Working as a moulder for the Duffy Trowbridge company prior to the turn of the century, Henry Zimmerman switched careers, and by 1903 was the owner of Zimmerman’s Bakery, located at 722 Broadway.

As Ancestry.com continues its quest to enlighten individuals on their ethnic heritage, it also offers an opportunity to examine how the blend of cultures creates a lasting legacy upon individual communities.

Henry Zimmerman was born in Germany circa 1867, and emigrated with his parents (Mr. and Mrs. Valentine Zimmerman) circa 1875. He first lived in Quincy, Ill., and ultimately found his way to Hannibal. Working as a moulder for the Duffy Trowbridge company prior to the turn of the century, he switched careers, and by 1903 was the owner of Zimmerman’s Bakery, located at 722 Broadway.

That career move would have a positive impact not only upon his family, but also of the community as a whole, for the next half a century.

722 Broadway

In 2017, the building that formerly housed Zimmerman’s Bakery is occupied by the C.L. Downey Company. The building served as a bakery as early as 1885, when John Seeger operated a bakery and confectionery in that location.

In 1895, John Loetterle operated the bakery at 722 Broadway, and lived upstairs. He later operated a grocery store at 335-337 Palmyra Avenue.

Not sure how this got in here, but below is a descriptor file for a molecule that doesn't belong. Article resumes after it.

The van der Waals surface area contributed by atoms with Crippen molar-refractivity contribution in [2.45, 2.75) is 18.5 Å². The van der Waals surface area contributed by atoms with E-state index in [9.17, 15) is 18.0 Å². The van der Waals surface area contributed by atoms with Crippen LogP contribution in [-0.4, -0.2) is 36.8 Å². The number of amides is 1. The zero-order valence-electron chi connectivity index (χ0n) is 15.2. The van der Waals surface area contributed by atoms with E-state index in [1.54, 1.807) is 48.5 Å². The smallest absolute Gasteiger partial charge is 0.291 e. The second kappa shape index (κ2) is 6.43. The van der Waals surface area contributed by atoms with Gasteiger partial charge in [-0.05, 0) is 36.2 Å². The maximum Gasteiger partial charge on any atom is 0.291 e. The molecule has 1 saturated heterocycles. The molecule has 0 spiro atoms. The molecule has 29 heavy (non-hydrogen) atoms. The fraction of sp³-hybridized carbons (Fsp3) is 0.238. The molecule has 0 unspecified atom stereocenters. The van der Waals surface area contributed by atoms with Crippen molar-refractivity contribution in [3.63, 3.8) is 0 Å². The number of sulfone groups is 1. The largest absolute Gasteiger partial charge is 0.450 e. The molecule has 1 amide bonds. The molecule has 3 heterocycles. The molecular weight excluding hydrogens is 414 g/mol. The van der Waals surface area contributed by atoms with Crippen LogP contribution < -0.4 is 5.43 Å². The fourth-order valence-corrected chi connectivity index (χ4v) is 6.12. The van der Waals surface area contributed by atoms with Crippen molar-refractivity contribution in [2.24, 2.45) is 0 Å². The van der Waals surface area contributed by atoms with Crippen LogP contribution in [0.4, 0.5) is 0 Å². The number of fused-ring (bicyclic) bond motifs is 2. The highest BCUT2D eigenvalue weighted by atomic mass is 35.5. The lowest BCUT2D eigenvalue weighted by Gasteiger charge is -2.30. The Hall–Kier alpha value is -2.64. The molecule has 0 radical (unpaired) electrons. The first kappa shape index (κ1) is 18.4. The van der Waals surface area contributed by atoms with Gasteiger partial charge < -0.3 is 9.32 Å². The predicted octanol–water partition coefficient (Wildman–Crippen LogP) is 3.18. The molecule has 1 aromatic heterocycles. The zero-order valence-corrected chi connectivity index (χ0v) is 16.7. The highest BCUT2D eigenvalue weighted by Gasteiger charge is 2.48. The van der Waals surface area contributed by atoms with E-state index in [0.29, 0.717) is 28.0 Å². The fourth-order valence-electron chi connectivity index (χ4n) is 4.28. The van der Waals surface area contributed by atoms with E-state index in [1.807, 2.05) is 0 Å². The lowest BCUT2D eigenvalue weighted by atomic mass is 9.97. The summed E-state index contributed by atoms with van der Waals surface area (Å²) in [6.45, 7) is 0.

By 1901, Frank C. Fuch owned the bakery and confectionery shop at 722 Broadway.

In 1903, Henry Zimmerman and his wife Anna (Anna Maria Seeger) took over the business, living upstairs. They had a telephone; their number was 30. They baked and sold fancy bread and cakes.

In 1914, Henry Zimmerman bought property adjoining his bakery, (720 Broadway) installing another oven in order to double the capacity of plant.

Zimmerman family

Henry and Anna had three children, a son and two daughters, Elmer H. Zimmerman, born circa 1893; Caroline A. (Carrie) Zimmerman (Rupp), born circa 1895; and Gertrude Zimmerman (Frier), born circa 1910.

Elmer worked with his father in the business, as did daughter Carrie’s husband, Willard Rupp.

In September 1925, Zimmerman’s Bakery was featured in the Marion County Herald (Palmyra) newspaper:

“They do a tremendous wholesale business, supplying stores and dealers in the city with their bread and bakery products which so large a portion of the public demands. Their plant is one of the most modernly equipped and one of the cleanest sanitary institutions in the state and they urge the people to call at any time and inspect for themselves. No need to let them know that you are coming; just drop in any time and inspect this well known plant. Then you will know why their delicious products are so clean and wholesome.”

The Zimmermans lived at 3520 St. Mary’s Avenue from circa 1918-1950. Prior to 1918, that house was occupied by the Wilbur Chamberlain family. In 2017 the house is owned by Wesley and Rhonda Knapp.

Willard Rupp

In 1930, Willard Rupp (son of Valentine and Theresa Frances Pike Rupp) was sales manager for Zimmerman’s Bakery, working with his father-in-law and brother-in-law in the family business. By 1940, he had branched out on his own, he and his wife Carrie operating Rupp Bakery at 100 Center St.